By Dee Atkinson FNIMH
Over the last few years I have been seeing more women presenting in clinic with hormonal problems. In some cases the problems are unmasked when they stop using chemical contraception because they are trying to conceive. In other cases, they have been reading around the subject and have realised that their symptoms could be due to Polycystic Ovary Syndrome (PCOS).
It has been estimated that PCOS affects about 7% of women, but this seems to me to be a conservative estimate. I see many women who have some of the symptoms but have yet to have a definitive diagnosis, and other women who I feel are heading towards developing full blown PCOS.
What is PCOS?
PCOS is a complex endocrine and metabolic disorder which causes abnormal ovarian function (it is the most common cause of failure to ovulate). It is not, as often assumed, a syndrome caused by a disorder of the ovaries. Understanding this is key to developing a treatment and management plan for the patient. Endocrine and metabolic disorders need to be approached with a whole lifestyle and dietary plan, as well as with herbal medicine.
Symptoms of PCOS
Often the main presenting symptom is lack of periods or very irregular periods with long gaps between them. Some women have acne, especially around the jaw line, and some find excess hair growth on their chin, upper lip, forearms and occasionally on the chest. Male pattern hair loss around the forehead and top of the head is a common symptom too. The picture can be muddled by previous use of the pill or other chemical contraceptive devices such as the contraceptive implant. If the period symptoms are masked by this, the patient’s GP may have just prescribed antibiotics for the acne: often the diagnosis has been missed as the individual symptoms are treated without looking at the whole picture.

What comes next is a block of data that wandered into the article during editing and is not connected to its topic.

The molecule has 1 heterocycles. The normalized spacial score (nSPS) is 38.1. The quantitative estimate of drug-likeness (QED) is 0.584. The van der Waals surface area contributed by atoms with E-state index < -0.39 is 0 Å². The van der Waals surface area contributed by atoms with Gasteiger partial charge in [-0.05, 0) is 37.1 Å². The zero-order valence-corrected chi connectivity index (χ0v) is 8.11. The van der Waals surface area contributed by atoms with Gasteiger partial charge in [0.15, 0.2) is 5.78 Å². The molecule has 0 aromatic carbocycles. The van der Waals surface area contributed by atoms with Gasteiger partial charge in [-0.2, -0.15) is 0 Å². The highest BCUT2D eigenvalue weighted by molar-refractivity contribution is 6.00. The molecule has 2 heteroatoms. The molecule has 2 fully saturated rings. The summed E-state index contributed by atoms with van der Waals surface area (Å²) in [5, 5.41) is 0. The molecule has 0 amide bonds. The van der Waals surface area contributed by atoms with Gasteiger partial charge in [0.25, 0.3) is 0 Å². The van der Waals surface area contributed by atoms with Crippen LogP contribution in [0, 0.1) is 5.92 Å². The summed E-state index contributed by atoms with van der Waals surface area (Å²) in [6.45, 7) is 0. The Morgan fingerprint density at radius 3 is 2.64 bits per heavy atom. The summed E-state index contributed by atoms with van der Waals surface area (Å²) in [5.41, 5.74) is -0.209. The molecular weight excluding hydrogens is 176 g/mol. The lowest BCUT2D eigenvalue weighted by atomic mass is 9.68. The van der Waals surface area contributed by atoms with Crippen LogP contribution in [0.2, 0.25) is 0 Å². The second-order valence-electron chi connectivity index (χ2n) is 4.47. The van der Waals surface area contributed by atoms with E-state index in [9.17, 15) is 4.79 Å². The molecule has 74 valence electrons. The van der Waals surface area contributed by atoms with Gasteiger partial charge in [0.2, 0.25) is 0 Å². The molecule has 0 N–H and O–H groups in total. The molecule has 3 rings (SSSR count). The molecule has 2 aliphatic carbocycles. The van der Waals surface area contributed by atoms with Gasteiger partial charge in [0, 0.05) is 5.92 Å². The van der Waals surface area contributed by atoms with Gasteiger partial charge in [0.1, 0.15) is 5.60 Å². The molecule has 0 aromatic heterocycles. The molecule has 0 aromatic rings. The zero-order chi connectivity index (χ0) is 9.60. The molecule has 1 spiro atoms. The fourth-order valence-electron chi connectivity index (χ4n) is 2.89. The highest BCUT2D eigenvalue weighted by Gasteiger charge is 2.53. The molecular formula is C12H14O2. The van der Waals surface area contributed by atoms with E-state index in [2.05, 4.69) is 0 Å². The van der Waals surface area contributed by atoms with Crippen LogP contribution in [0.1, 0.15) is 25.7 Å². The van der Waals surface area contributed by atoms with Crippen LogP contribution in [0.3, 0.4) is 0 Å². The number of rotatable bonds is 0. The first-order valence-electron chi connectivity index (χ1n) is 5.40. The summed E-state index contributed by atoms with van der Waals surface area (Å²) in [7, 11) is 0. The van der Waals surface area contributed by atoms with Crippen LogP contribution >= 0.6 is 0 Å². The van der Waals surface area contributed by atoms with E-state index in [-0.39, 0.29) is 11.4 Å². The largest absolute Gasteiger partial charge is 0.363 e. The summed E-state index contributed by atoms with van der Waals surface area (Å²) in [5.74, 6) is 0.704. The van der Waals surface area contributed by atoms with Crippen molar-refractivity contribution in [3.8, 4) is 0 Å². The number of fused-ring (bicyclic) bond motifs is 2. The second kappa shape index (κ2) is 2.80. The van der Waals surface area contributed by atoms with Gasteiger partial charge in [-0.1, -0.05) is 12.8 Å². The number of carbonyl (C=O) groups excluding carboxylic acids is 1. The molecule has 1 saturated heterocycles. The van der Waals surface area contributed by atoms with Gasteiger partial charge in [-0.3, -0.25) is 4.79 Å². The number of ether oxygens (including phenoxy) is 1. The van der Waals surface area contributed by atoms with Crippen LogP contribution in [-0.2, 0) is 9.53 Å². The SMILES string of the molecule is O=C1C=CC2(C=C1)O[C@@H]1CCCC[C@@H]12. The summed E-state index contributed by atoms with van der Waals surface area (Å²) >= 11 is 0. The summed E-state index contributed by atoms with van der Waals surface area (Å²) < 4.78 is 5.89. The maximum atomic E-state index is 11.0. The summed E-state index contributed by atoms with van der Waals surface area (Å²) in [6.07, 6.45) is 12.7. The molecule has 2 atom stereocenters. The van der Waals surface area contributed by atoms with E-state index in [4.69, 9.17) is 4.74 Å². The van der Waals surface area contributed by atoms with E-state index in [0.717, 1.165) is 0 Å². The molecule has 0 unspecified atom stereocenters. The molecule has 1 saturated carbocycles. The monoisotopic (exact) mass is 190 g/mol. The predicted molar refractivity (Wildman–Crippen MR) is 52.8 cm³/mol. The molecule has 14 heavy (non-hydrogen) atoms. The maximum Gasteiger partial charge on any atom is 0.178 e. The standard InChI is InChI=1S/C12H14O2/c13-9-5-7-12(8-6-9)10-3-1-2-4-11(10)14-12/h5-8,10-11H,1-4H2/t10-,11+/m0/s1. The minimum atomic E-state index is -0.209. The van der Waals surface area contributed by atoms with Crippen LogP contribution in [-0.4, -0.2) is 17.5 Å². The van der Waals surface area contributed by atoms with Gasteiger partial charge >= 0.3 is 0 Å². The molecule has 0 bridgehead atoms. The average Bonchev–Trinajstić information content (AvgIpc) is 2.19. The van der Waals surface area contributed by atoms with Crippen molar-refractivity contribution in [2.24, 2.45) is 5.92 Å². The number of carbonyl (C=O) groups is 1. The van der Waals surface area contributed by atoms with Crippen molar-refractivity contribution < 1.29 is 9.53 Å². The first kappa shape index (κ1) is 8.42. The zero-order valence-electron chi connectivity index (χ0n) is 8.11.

One of the key diagnostic features that I look for is an excess of belly fat, especially if the waist to hip ratio is such that the waist is larger than the hips. Again, use of chemical contraception can lead to weight increase, making it more difficult to spot the underlying trend.
I often also find symptoms of mild insulin resistance with patients saying they feel dizzy if they eat too much sugar or if they don’t eat regularly. Again, this can be masked by poor diet choices. In some cases the symptoms can be mild and masked with women only discovering them when they have fertility issues or pain from ovarian cysts. A major cause of fertility issues is due to PCOS.